U.S., China agree to solve North nukes 'in a peaceful way’

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U.S., China agree to solve North nukes 'in a peaceful way’

U.S. Secretary of State John Kerry said Washington and Beijing reached a decision to pressure North Korea to abandon its nuclear weapons program “in a peaceful manner.”

As part of his first Asian tour since he took office, Kerry visited China on Saturday and met China’s top leaders, including Chinese President Xi Jinping, and sought China’s help to calm military tensions between the two Koreas, heightened by North Korea’s belligerent rhetoric against Seoul and Washington recently.

After having talks with State Councilor Yang Jiechi, China’s top diplomat, Kerry said at a press conference that both sides agreed on making joint efforts to denuclearize North Korea.

“We are able, the United States and China, to underscore our joint commitment to the denuclearization of the Korean Peninsula in a peaceful manner,” Kerry said. “We also joined together in calling on North Korea to refrain from provocations and to abide by international obligations.”

Yang also said China clearly supports the disarmament of North Korea in peaceful ways.

“We maintain that the issue should be handled and resolved peacefully through dialogue and consultation,” he said at the same conference.

“China will work with other relevant parties, including the United States, to play a constructive role in promoting six-party talks and balanced implementation of the goals set out in the Sept. 19 joint statement of 2005.”

The Sept. 19 joint statement was signed at a six-party talk in 2005. In the statement, North Korea promised to abandon its nuclear weapons program and rejoin the Nuclear Nonproliferation Treaty, in exchange for aid and guaranteeing its national security.

Seoul and Washington also reached an agreement on Friday to reaffirm the statement at the bilateral meeting between Kerry and South Korean President Park Geun-hye.

According to South Korea’s Foreign Ministry, the allies agreed on four points, including: reaffirming the Korea-U.S. joint defense agreement; the importance of a nuclear-free Korean Peninsula; the Park Geun-hye administration’s so-called trustpolitik; and if North Korea makes the right decision, the allies will start implementing the Sept. 19 joint statement.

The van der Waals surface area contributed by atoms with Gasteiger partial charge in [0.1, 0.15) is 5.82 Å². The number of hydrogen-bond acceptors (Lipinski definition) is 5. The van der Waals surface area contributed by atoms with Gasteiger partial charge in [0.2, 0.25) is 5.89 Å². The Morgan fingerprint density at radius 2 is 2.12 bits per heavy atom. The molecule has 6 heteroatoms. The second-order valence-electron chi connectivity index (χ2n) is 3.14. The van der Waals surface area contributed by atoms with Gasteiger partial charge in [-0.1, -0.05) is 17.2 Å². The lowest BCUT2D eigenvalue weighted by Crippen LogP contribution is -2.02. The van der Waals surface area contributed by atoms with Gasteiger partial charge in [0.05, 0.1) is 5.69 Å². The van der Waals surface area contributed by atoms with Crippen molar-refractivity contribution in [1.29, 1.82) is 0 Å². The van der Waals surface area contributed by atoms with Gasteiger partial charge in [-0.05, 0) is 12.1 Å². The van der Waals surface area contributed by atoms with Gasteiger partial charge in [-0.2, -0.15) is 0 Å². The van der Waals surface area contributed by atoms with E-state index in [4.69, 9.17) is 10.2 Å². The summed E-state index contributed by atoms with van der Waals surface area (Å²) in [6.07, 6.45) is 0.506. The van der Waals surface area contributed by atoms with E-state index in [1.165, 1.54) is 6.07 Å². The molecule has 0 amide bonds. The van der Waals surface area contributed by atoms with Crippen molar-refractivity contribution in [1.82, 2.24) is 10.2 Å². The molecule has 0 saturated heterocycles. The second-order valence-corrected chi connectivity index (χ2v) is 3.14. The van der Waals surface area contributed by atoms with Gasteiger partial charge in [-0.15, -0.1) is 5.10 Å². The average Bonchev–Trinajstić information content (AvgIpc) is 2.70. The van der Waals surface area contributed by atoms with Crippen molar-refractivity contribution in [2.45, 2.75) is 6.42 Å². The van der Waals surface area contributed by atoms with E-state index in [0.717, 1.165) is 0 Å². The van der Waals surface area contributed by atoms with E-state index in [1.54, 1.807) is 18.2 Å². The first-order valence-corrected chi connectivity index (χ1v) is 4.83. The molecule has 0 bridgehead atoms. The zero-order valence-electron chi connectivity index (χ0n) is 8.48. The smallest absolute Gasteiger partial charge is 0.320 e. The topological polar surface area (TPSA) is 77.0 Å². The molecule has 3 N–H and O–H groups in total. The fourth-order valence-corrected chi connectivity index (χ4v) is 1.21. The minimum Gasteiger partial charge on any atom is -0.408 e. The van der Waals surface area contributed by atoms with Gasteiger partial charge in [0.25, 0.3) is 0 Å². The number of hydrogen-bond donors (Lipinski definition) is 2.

The agreement came after weeks of warmongering from North Korea in response to tougher UN sanctions against the reclusive regime to punish its third underground nuclear weapons test in February and the successful satellite launch in December 2012.

As Washington and Beijing agreed on a peaceful solution for the North Korea issue, expectation grew that the tide would turn toward dialogue.

South Korean President Park Geun-hye expressed her will on Thursday to have a dialogue with the North to resolve matters regarding the Kaesong Industrial Complex and ease tensions.

However, Pyongyang yesterday turned down the proposals for a dialogue.

An unnamed spokesman for the Committee for Peaceful Reunification of the Fatherland issued a statement, released by the official Korean Central News Agency yesterday, lashing out at the ongoing Seoul-Washington war games.

“That is nothing but a despicable trick to disguise their confrontational identity,” the statement said. “If the South Korean government indeed has a will for dialogue, they should abandon their confrontational attitude,” it said.

Seoul’s Unification Ministry told reporters yesterday it will still continue to be watchful of further responses from the North, given the fact that the North’s spokesman said, “Whether a dialogue would be held or not depends on the attitude of the South.”

Observers say Pyongyang could attempt to tame the Park administration or just keep its brinkmanship to obtain more bargaining chips in the future.

Tensions are still high on the Korean Peninsula, as North Korea will celebrate today its anniversary of the birthday of founder Kim Il Sung, grandfather of current leader Kim Jong-un.

Still, observers in Seoul say that there have been no activities at a missile launch site in North Korea since Thursday. Pyongyang has warned that they were ready for a missile launch.

There has been increased activity near a rocket launch site in the past week, and the regime could test a nuclear device as well.

By Kim Hee-jin [heejin@joongang.co.kr]
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